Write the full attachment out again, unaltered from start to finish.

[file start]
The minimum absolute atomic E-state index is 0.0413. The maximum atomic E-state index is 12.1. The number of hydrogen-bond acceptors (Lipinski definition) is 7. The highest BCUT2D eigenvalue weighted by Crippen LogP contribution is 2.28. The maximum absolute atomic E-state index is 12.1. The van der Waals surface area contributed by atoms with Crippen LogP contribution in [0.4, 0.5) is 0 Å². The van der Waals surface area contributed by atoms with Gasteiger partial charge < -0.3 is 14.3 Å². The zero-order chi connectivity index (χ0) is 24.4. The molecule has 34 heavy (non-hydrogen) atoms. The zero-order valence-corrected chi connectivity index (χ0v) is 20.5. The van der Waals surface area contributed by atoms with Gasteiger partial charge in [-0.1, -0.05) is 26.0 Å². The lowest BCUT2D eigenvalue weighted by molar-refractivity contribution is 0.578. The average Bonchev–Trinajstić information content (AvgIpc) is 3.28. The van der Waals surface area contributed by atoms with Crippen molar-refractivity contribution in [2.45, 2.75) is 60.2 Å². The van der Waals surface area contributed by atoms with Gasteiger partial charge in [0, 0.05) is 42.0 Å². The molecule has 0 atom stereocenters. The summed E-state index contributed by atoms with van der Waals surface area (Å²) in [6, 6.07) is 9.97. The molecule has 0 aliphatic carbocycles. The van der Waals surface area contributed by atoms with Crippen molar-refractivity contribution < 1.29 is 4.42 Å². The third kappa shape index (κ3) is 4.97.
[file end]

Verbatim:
The minimum absolute atomic E-state index is 0.0413. The maximum atomic E-state index is 12.1. The number of hydrogen-bond acceptors (Lipinski definition) is 7. The highest BCUT2D eigenvalue weighted by Crippen LogP contribution is 2.28. The maximum absolute atomic E-state index is 12.1. The van der Waals surface area contributed by atoms with Crippen LogP contribution in [0.4, 0.5) is 0 Å². The van der Waals surface area contributed by atoms with Gasteiger partial charge < -0.3 is 14.3 Å². The zero-order chi connectivity index (χ0) is 24.4. The molecule has 34 heavy (non-hydrogen) atoms. The zero-order valence-corrected chi connectivity index (χ0v) is 20.5. The van der Waals surface area contributed by atoms with Gasteiger partial charge in [-0.1, -0.05) is 26.0 Å². The lowest BCUT2D eigenvalue weighted by molar-refractivity contribution is 0.578. The average Bonchev–Trinajstić information content (AvgIpc) is 3.28. The van der Waals surface area contributed by atoms with Crippen molar-refractivity contribution in [2.45, 2.75) is 60.2 Å². The van der Waals surface area contributed by atoms with Gasteiger partial charge in [0, 0.05) is 42.0 Å². The molecule has 0 atom stereocenters. The summed E-state index contributed by atoms with van der Waals surface area (Å²) in [6, 6.07) is 9.97. The molecule has 0 aliphatic carbocycles. The van der Waals surface area contributed by atoms with Crippen molar-refractivity contribution < 1.29 is 4.42 Å². The third kappa shape index (κ3) is 4.97.